Network Simulator 2: a Simulation Tool for Linux
This scenario examines web traffic over a TCP network. To simulate this case, we defined six nodes:
node 0 is the client that will request a web page from the web server.
node 1 is the client's router.
node 2 is the web cache's primary router.
node 3 is the web cache's secondary router.
node 4 is the web cache server.
node 5 is the web server.
The web cache (node 4) is connected to a web server (node 5) through a router (node 3). The web client (node 0) is connected to web cache (node 4) with connection routed through the client's router (node 1). To simulate this case scenario, you need the script shown in Listing 2.
When executing ns ./tcpweb.tcl, you will obtain two windows: the network animator and the simulation window. Figure 5 shows a possible layout of the nodes in simulation window. To get an accurate picture of traffic from client, bandwidth graphs for the link between nodes 1 and 2 are displayed.
Link failure occurs between nodes 2 and 4 (Figure 5) as defined by the following lines:
$ns rtmodel-at 3 down $lrmon3 $lmcrt1 $ns rtmodel-at 7 up $lrmon3 $lmcrt1
Packets that were on the link are lost and must be retransmitted. After failure, notice the break in packet traffic in the bandwidth graphs. TCP packets are now taking another path from web cache to web client. Yet the connection is not lost because of the failure, since we can see that packets are still being exchanged between client and cache. If the display of nodes is not to your liking, you can change it using the Re-layout function button in the simulator window. While playing the simulation, you can change the step using the slider bar. This will be especially useful during the link failure between three and seven seconds to see dropped packets.
Another interesting aspect of this scenario is the visual server-cache and client-cache interaction. You can see a model of real-time common interactions on the Internet. Of course, bear in mind that this is a generalized simulation.
If you prefer a graphical interface to setup network simulations, NAM supports a drag-and-drop user interface. You can place network nodes, link them together and define user agents and their associated application or traffic generator. SCTP is not included in this interface because the patch was specific to NS2 source code, not NAM. NAM is useful for quickly building a network topology. However, we experienced multiple segmentation faults during editing (back up your files often).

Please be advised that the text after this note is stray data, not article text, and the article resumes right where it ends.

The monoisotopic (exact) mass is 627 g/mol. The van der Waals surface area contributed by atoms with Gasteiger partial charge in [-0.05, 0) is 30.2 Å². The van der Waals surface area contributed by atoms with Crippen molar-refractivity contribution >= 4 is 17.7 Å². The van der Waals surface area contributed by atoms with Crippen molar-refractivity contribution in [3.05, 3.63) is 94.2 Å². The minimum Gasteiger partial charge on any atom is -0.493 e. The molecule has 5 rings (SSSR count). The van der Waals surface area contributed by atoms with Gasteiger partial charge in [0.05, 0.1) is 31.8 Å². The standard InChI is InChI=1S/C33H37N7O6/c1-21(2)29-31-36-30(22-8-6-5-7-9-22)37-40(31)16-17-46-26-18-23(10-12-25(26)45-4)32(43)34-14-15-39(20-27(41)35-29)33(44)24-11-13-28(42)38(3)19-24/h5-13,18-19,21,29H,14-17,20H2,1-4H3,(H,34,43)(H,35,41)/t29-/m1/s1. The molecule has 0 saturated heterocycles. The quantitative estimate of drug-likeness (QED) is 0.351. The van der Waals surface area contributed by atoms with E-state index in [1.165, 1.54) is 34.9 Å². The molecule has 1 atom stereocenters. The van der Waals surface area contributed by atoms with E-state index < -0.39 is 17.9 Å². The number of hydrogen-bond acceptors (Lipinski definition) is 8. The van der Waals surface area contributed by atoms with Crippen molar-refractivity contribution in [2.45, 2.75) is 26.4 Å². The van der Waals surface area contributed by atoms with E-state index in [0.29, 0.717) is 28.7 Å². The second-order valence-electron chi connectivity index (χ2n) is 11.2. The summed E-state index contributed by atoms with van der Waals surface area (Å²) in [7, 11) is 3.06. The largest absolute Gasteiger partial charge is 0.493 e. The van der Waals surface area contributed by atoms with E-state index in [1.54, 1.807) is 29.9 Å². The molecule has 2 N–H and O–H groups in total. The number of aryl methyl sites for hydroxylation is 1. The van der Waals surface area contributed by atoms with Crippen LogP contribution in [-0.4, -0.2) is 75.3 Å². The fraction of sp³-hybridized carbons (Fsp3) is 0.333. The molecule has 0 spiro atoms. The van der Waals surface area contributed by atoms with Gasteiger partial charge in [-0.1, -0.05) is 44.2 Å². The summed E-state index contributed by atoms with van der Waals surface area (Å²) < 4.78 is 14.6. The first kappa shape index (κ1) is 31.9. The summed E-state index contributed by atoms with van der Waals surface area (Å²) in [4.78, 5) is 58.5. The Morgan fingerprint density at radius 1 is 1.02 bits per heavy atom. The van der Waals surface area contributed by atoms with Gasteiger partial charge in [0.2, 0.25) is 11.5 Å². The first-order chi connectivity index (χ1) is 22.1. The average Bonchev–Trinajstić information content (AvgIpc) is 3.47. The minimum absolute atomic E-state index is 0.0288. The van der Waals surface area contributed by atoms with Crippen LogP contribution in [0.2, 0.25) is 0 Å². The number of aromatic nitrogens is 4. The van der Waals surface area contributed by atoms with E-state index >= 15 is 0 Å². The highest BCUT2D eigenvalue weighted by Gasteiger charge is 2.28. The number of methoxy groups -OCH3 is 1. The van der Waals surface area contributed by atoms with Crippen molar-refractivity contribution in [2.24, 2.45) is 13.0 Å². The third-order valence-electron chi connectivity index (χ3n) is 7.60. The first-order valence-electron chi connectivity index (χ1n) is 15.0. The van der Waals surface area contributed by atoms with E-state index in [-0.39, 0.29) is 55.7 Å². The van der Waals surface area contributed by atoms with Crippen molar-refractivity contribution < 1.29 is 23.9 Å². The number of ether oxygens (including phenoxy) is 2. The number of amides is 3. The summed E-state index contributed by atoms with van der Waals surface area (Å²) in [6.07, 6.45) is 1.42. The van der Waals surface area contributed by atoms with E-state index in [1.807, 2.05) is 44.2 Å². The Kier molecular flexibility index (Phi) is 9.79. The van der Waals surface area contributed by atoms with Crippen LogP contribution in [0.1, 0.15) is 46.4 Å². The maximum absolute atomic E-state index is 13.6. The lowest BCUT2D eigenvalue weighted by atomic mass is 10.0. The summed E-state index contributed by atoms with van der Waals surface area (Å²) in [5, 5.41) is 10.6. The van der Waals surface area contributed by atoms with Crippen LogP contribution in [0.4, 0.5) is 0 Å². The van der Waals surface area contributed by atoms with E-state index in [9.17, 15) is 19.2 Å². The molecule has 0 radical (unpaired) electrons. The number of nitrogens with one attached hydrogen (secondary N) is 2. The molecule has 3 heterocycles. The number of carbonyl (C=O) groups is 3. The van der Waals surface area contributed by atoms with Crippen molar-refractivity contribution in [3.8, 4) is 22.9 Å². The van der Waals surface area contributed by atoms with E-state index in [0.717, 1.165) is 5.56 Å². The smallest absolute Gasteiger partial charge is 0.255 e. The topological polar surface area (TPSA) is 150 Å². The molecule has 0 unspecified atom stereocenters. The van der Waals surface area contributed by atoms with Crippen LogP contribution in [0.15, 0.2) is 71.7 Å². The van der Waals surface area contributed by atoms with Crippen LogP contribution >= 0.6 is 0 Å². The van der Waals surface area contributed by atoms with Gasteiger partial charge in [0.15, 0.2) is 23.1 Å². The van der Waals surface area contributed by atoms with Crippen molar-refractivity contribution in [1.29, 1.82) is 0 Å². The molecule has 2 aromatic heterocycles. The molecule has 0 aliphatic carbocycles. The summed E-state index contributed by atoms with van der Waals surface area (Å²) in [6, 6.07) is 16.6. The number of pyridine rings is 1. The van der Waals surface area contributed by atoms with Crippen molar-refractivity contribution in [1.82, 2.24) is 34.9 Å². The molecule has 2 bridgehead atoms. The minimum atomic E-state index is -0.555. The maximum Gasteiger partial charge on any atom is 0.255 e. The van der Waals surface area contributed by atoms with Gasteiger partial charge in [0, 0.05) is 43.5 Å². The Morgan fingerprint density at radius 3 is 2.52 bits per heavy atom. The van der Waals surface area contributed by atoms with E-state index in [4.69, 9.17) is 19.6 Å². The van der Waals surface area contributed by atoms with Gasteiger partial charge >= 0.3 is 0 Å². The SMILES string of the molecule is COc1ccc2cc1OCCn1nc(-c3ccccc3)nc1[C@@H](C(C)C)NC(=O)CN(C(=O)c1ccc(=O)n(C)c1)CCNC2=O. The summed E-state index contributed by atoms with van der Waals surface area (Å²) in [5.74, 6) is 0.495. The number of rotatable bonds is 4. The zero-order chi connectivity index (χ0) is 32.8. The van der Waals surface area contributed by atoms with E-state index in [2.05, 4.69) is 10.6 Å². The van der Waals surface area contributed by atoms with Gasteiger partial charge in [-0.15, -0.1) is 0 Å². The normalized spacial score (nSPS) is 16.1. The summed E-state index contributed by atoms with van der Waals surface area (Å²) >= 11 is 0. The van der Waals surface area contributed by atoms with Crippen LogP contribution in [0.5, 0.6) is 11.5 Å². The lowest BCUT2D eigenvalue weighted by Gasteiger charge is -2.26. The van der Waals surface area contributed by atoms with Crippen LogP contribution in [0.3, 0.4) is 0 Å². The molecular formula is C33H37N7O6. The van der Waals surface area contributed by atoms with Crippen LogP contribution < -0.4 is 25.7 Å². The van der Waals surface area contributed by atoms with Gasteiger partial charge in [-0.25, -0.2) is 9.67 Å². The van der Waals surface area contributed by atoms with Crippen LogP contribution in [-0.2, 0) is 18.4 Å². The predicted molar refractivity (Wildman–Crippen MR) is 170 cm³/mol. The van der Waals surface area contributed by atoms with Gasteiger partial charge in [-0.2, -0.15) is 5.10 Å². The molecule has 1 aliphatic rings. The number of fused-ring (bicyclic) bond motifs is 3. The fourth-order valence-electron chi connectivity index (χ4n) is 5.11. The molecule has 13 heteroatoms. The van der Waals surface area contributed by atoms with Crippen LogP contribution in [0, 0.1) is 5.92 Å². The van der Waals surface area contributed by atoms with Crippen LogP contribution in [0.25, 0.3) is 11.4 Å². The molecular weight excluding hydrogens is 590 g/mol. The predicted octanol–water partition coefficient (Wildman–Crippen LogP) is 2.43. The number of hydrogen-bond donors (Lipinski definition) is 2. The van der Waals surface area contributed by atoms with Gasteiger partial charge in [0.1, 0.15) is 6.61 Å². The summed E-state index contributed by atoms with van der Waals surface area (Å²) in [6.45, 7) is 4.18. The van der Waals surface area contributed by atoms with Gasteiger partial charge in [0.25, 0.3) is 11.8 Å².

The following example explains how to use basic NAM features. The first step is to start an instance of NAM by executing ./nam. Selecting New in the file menu, you will see the editor window appear. For this example, we are trying to build the topology seen in Figure 6.
On the toolbar, click on the Add node button and place three nodes in editor window by right clicking at the correct positions. To link nodes, click on Add link. Select one node and drag-click to the next node to create link. Next, choose which agents you want to use on network in agent drop-down menu. To add an agent, click on the appropriate node. Lastly, you choose what applications you want to simulate: either FTP or CBR source. To add an application, click on the chosen agent. At this point, you can right click on different elements in your topology and edit their properties such as color or start and end time for applications. If you get a dialog saying that you must connect your agents, use Add link and connect different agents to simulate your scenario. In case of a blunder, there is a delete button on the toolbar. Note that editor and simulation windows are both part of NAM, but simulation must first be interpreted by NS2 so that NAM can replay the log of simulation.
We decided to test NS2 because of its support of SCTP (which is a requirement for us), graphical representations, multiple protocols and many other reasons. However, you need to patch the source code in case the protocol you want to simulate is not supported and live with low-quality graphics tool.
NS2 is a tool that helps you better understand certain mechanisms in protocol definitions, such as congestion control, that are difficult to see in live testing. It provides good documentation and support for different add-ons. We recommend NS2 as a tool to help understand how protocols work and interact with different network topologies.
We would like to enforce the need for such tools to be open source and targeted toward supporting Linux. With the emergence of new protocols, such as IPv6 and SCTP, NS2 can be very useful for the Open Source community.
|Red Hat Enterprise Linux 7.1 beta available on IBM Power Platform||Jan 23, 2015|
|Designing with Linux||Jan 22, 2015|
|Wondershaper—QOS in a Pinch||Jan 21, 2015|
|Ideal Backups with zbackup||Jan 19, 2015|
|Non-Linux FOSS: Animation Made Easy||Jan 14, 2015|
|Internet of Things Blows Away CES, and it May Be Hunting for YOU Next||Jan 12, 2015|
- Designing with Linux
- Wondershaper—QOS in a Pinch
- Red Hat Enterprise Linux 7.1 beta available on IBM Power Platform
- Internet of Things Blows Away CES, and it May Be Hunting for YOU Next
- Ideal Backups with zbackup
- Slow System? iotop Is Your Friend
- Hats Off to Mozilla
- diff -u: What's New in Kernel Development
- Non-Linux FOSS: Animation Made Easy
- 2014 Book Roundup
Editorial Advisory Panel
Thank you to our 2014 Editorial Advisors!
- Jeff Parent
- Brad Baillio
- Nick Baronian
- Steve Case
- Chadalavada Kalyana
- Caleb Cullen
- Keir Davis
- Michael Eager
- Nick Faltys
- Dennis Frey
- Philip Jacob
- Jay Kruizenga
- Steve Marquez
- Dave McAllister
- Craig Oda
- Mike Roberts
- Chris Stark
- Patrick Swartz
- David Lynch
- Alicia Gibb
- Thomas Quinlan
- Carson McDonald
- Kristen Shoemaker
- Charnell Luchich
- James Walker
- Victor Gregorio
- Hari Boukis
- Brian Conner
- David Lane